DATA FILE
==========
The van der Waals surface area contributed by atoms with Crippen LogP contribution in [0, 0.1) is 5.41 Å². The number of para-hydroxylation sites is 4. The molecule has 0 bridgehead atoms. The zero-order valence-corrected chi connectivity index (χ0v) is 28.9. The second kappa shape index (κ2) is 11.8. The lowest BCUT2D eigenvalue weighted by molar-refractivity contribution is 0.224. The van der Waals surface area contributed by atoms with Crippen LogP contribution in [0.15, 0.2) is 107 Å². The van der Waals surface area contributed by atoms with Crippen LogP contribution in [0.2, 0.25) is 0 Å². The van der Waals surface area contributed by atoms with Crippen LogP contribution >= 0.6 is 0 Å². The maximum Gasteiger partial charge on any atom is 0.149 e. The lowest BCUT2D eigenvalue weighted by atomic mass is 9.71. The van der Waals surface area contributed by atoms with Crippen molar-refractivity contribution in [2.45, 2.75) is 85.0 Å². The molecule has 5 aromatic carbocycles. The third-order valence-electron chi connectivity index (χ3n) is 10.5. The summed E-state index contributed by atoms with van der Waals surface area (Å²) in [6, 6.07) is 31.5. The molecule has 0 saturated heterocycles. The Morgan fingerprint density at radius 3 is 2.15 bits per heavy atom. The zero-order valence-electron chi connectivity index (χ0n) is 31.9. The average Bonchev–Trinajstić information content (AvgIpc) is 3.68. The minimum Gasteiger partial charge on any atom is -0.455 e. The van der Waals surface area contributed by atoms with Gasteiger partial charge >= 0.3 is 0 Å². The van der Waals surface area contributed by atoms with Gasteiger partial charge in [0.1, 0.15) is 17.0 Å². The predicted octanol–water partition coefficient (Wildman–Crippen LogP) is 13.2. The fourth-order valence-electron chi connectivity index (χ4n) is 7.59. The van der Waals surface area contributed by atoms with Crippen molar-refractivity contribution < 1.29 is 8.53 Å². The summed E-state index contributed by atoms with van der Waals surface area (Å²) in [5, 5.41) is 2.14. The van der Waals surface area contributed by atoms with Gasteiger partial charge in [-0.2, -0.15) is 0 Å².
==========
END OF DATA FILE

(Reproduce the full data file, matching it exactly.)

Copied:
The van der Waals surface area contributed by atoms with Crippen LogP contribution in [0, 0.1) is 5.41 Å². The number of para-hydroxylation sites is 4. The molecule has 0 bridgehead atoms. The zero-order valence-corrected chi connectivity index (χ0v) is 28.9. The second kappa shape index (κ2) is 11.8. The lowest BCUT2D eigenvalue weighted by molar-refractivity contribution is 0.224. The van der Waals surface area contributed by atoms with Crippen LogP contribution in [0.15, 0.2) is 107 Å². The van der Waals surface area contributed by atoms with Crippen LogP contribution in [0.2, 0.25) is 0 Å². The van der Waals surface area contributed by atoms with Crippen LogP contribution >= 0.6 is 0 Å². The maximum Gasteiger partial charge on any atom is 0.149 e. The lowest BCUT2D eigenvalue weighted by atomic mass is 9.71. The van der Waals surface area contributed by atoms with Crippen molar-refractivity contribution in [2.45, 2.75) is 85.0 Å². The molecule has 5 aromatic carbocycles. The third-order valence-electron chi connectivity index (χ3n) is 10.5. The summed E-state index contributed by atoms with van der Waals surface area (Å²) in [6, 6.07) is 31.5. The molecule has 0 saturated heterocycles. The Morgan fingerprint density at radius 3 is 2.15 bits per heavy atom. The zero-order valence-electron chi connectivity index (χ0n) is 31.9. The average Bonchev–Trinajstić information content (AvgIpc) is 3.68. The minimum Gasteiger partial charge on any atom is -0.455 e. The van der Waals surface area contributed by atoms with Gasteiger partial charge >= 0.3 is 0 Å². The van der Waals surface area contributed by atoms with Gasteiger partial charge in [0.1, 0.15) is 17.0 Å². The predicted octanol–water partition coefficient (Wildman–Crippen LogP) is 13.2. The fourth-order valence-electron chi connectivity index (χ4n) is 7.59. The van der Waals surface area contributed by atoms with Crippen molar-refractivity contribution < 1.29 is 8.53 Å². The summed E-state index contributed by atoms with van der Waals surface area (Å²) in [5, 5.41) is 2.14. The van der Waals surface area contributed by atoms with Gasteiger partial charge in [-0.2, -0.15) is 0 Å².